Credit Unions’ Policy Agenda Front and Center in Oregon Legislature
January 26, 2016
January 26, 2016
A week before the opening gavel, 106 Senate bills and 158 House bills have already been introduced. Pamela Leavitt, the NWCUA’s Policy Advisor for Oregon State Advocacy & Grassroots, reports that in this year’s short, 35 day session, each lawmaker is limited to introducing two bills for consideration.
Said Leavitt, “With these tight deadlines, you have only two weeks to introduce a bill, have it heard and voted on in committee and pass on the floor of the first body!”
Leavitt expects the minimum wage debate to take center stage during the upcoming session, and last week Governor Kate Brown laid out her plan to phase-in increases to the state’s minimum wage over the next 6 years. The Governor is proposing a two-tier system, where minimum wage would be 15 percent higher in the Portland metropolitan area. Outside of Portland’s urban growth boundary, minimum wage would be raised to $10.25 in 2017 and increase to $13.50 by 2022. In Portland the 2017 wage would be $11.79, increasing to $15.52 by 2022. After 2022, increases would again be tied to changes in the Consumer Price Index.
Senate President Peter Courtney responded to the proposal by saying, “I don’t like making public policy through the initiative process. That’s what will happen if the Legislature doesn’t act. This proposal doesn’t make everybody happy. It’s a compromise. It provides a needed increase for low-wage workers. It recognizes the differences between the economy in Portland and rest of the state. It keeps pre-emption. It phases in over a longer period of time. It can help us avoid a bitter, divisive battle over the ballot measures. Now we have to see if we can get the votes for it.”
The Northwest Credit Union Association Will Be Closely Monitoring Two Other Bills in Particular During the Session:
HB4094 (LC218) Regarding Financial Services to Legal Marijuana Businesses
This legislation exempts financial institutions that provide financial services to marijuana related businesses, researchers and laboratories from any criminal law of this state that has elements that may be proven by substantiating that person provides financial services to person who lawfully possesses, delivers or manufactures marijuana or marijuana derived products. It directs the Oregon Liquor Control Commission and the Oregon Health Authority to provide financial institutions with information related to licensed or registered marijuana related businesses, researchers and laboratories upon request. The legislation would require the Department of Consumer and Business Services to study and report on any legislation or administrative action required to facilitate financing of businesses that engage in production, processing or sale of marijuana and marijuana derived products.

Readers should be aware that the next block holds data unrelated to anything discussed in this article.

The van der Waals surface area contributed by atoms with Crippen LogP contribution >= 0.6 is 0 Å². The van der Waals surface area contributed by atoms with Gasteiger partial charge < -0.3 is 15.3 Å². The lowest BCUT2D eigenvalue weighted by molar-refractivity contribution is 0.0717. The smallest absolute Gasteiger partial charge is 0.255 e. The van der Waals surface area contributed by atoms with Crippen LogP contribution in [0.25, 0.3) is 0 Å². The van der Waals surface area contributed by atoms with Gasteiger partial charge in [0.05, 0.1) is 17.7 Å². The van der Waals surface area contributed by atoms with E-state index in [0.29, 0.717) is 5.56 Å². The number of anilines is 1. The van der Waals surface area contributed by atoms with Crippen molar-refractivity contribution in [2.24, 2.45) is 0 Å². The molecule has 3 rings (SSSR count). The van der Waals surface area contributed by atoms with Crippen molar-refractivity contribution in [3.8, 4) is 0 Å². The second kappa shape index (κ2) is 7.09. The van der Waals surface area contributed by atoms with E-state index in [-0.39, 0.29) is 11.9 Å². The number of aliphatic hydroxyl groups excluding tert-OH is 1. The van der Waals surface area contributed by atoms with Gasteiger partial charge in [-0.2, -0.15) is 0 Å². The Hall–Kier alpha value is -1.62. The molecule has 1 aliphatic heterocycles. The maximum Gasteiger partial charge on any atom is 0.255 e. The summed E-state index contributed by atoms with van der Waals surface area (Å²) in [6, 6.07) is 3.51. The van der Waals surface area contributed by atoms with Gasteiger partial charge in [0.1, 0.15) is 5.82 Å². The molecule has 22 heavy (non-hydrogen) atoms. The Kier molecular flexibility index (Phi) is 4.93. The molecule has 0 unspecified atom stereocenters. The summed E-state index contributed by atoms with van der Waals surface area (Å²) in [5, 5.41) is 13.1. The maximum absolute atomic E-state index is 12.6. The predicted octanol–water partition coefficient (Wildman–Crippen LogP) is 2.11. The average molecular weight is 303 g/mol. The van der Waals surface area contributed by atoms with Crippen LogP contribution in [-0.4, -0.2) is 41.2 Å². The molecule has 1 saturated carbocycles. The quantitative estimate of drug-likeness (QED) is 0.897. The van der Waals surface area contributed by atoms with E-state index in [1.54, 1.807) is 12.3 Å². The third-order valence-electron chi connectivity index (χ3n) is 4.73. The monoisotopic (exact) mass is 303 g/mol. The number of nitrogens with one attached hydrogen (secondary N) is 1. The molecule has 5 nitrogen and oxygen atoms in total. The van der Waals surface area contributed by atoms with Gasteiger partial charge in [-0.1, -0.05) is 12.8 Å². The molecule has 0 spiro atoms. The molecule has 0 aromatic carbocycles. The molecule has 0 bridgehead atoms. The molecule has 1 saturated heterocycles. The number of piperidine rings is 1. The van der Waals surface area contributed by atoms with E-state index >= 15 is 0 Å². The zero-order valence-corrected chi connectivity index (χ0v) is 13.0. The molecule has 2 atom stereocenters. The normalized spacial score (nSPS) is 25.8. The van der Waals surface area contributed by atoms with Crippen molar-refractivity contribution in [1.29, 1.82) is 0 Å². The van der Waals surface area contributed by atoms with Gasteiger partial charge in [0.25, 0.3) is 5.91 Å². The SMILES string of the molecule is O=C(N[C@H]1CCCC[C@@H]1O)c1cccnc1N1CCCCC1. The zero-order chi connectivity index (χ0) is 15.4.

HB4131 (LC122) Regarding Data Match Agreements
The bill requires financial institutions to develop data match agreements with the Department of Revenue to identify assets held at financial institutions by delinquent debtors. It establishes criminal penalties for misusing information shared pursuant to data match agreements, punishable by a maximum of five years’ imprisonment, $125,000 fine, or both. The legislation authorizes the Division of Child Support of the Department of Justice to enter agreements to share information relating to hiring of individuals in this state with other divisions of departments or with the Department of Revenue.
2016 Legislative Lunch at the Oregon Capitol
Registration is open online for the 2016 Legislative Lunch at the Oregon Capitol, scheduled to take place February 11. Even with the short window for the session this year, the Legislative Lunch allows credit union leaders to message their lawmakers about issues important to credit unions and their 1.8 million members in Oregon.
Questions about this story? Contact Lynn Heider: 503.350.2225, email@example.com.
Posted in Advocacy News.